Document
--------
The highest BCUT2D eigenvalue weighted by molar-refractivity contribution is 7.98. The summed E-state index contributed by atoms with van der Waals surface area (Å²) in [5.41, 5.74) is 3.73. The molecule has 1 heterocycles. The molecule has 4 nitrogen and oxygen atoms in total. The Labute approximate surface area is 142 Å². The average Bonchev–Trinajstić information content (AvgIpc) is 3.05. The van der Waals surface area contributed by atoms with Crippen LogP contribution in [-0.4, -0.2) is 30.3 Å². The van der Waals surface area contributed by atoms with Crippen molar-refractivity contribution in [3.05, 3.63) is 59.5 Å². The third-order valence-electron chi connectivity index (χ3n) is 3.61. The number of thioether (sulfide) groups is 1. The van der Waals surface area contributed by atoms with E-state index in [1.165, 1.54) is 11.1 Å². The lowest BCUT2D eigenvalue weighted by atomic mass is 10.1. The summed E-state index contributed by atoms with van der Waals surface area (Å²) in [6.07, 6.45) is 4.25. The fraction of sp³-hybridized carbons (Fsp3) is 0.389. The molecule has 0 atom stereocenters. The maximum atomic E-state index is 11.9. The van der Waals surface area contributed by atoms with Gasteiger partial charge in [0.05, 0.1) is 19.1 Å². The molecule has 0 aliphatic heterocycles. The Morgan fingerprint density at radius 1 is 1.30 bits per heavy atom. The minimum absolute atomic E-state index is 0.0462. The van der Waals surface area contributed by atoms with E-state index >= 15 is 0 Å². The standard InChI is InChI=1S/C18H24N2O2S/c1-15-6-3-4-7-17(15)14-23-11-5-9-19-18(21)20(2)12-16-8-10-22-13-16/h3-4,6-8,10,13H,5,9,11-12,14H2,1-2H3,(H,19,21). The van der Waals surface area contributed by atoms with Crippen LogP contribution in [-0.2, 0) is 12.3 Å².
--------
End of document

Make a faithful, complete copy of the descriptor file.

The highest BCUT2D eigenvalue weighted by molar-refractivity contribution is 7.98. The summed E-state index contributed by atoms with van der Waals surface area (Å²) in [5.41, 5.74) is 3.73. The molecule has 1 heterocycles. The molecule has 4 nitrogen and oxygen atoms in total. The Labute approximate surface area is 142 Å². The average Bonchev–Trinajstić information content (AvgIpc) is 3.05. The van der Waals surface area contributed by atoms with Crippen LogP contribution in [-0.4, -0.2) is 30.3 Å². The van der Waals surface area contributed by atoms with Crippen molar-refractivity contribution in [3.05, 3.63) is 59.5 Å². The third-order valence-electron chi connectivity index (χ3n) is 3.61. The number of thioether (sulfide) groups is 1. The van der Waals surface area contributed by atoms with E-state index in [1.165, 1.54) is 11.1 Å². The lowest BCUT2D eigenvalue weighted by atomic mass is 10.1. The summed E-state index contributed by atoms with van der Waals surface area (Å²) in [6.07, 6.45) is 4.25. The fraction of sp³-hybridized carbons (Fsp3) is 0.389. The molecule has 0 atom stereocenters. The maximum atomic E-state index is 11.9. The van der Waals surface area contributed by atoms with Gasteiger partial charge in [0.05, 0.1) is 19.1 Å². The molecule has 0 aliphatic heterocycles. The Morgan fingerprint density at radius 1 is 1.30 bits per heavy atom. The minimum absolute atomic E-state index is 0.0462. The van der Waals surface area contributed by atoms with E-state index >= 15 is 0 Å². The standard InChI is InChI=1S/C18H24N2O2S/c1-15-6-3-4-7-17(15)14-23-11-5-9-19-18(21)20(2)12-16-8-10-22-13-16/h3-4,6-8,10,13H,5,9,11-12,14H2,1-2H3,(H,19,21). The van der Waals surface area contributed by atoms with Crippen LogP contribution in [-0.2, 0) is 12.3 Å².